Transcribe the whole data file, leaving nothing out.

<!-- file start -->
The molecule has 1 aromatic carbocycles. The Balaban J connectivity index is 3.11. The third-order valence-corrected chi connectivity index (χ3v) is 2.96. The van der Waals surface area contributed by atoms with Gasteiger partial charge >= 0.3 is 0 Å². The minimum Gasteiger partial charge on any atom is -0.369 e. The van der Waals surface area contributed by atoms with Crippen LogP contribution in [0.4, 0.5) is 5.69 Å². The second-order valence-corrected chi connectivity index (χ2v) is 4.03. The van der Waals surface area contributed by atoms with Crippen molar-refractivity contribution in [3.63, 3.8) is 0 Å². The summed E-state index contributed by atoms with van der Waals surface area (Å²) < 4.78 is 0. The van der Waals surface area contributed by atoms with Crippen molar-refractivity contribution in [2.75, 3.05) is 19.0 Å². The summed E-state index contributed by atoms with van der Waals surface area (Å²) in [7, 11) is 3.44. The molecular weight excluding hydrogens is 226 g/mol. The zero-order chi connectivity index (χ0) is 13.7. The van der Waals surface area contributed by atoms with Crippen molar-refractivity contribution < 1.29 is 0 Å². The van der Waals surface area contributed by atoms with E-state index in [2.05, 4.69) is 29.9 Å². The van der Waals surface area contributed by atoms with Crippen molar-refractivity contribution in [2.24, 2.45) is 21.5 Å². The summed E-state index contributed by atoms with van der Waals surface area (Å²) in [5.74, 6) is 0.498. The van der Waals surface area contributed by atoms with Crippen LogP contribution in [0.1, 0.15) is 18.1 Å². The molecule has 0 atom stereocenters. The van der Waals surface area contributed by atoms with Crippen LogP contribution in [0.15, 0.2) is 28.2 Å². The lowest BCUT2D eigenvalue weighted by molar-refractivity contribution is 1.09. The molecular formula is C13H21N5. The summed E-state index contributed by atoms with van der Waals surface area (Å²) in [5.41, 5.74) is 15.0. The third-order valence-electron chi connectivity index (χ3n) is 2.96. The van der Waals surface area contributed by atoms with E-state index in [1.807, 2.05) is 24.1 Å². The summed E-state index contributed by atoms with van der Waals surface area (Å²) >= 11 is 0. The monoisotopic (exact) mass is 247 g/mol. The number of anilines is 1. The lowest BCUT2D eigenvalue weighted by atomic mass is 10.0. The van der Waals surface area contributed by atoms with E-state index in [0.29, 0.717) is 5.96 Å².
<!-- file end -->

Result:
The molecule has 1 aromatic carbocycles. The Balaban J connectivity index is 3.11. The third-order valence-corrected chi connectivity index (χ3v) is 2.96. The van der Waals surface area contributed by atoms with Gasteiger partial charge >= 0.3 is 0 Å². The minimum Gasteiger partial charge on any atom is -0.369 e. The van der Waals surface area contributed by atoms with Crippen LogP contribution in [0.4, 0.5) is 5.69 Å². The second-order valence-corrected chi connectivity index (χ2v) is 4.03. The van der Waals surface area contributed by atoms with Crippen molar-refractivity contribution in [3.63, 3.8) is 0 Å². The summed E-state index contributed by atoms with van der Waals surface area (Å²) < 4.78 is 0. The van der Waals surface area contributed by atoms with Crippen molar-refractivity contribution in [2.75, 3.05) is 19.0 Å². The summed E-state index contributed by atoms with van der Waals surface area (Å²) in [7, 11) is 3.44. The molecular weight excluding hydrogens is 226 g/mol. The zero-order chi connectivity index (χ0) is 13.7. The van der Waals surface area contributed by atoms with Crippen molar-refractivity contribution < 1.29 is 0 Å². The van der Waals surface area contributed by atoms with E-state index in [2.05, 4.69) is 29.9 Å². The van der Waals surface area contributed by atoms with Crippen molar-refractivity contribution in [2.24, 2.45) is 21.5 Å². The summed E-state index contributed by atoms with van der Waals surface area (Å²) in [5.74, 6) is 0.498. The van der Waals surface area contributed by atoms with Crippen LogP contribution in [0.1, 0.15) is 18.1 Å². The molecule has 0 atom stereocenters. The van der Waals surface area contributed by atoms with Crippen LogP contribution in [0.15, 0.2) is 28.2 Å². The lowest BCUT2D eigenvalue weighted by molar-refractivity contribution is 1.09. The molecular formula is C13H21N5. The summed E-state index contributed by atoms with van der Waals surface area (Å²) in [5.41, 5.74) is 15.0. The third-order valence-electron chi connectivity index (χ3n) is 2.96. The van der Waals surface area contributed by atoms with E-state index in [1.807, 2.05) is 24.1 Å². The summed E-state index contributed by atoms with van der Waals surface area (Å²) >= 11 is 0. The monoisotopic (exact) mass is 247 g/mol. The number of anilines is 1. The lowest BCUT2D eigenvalue weighted by atomic mass is 10.0. The van der Waals surface area contributed by atoms with E-state index in [0.29, 0.717) is 5.96 Å².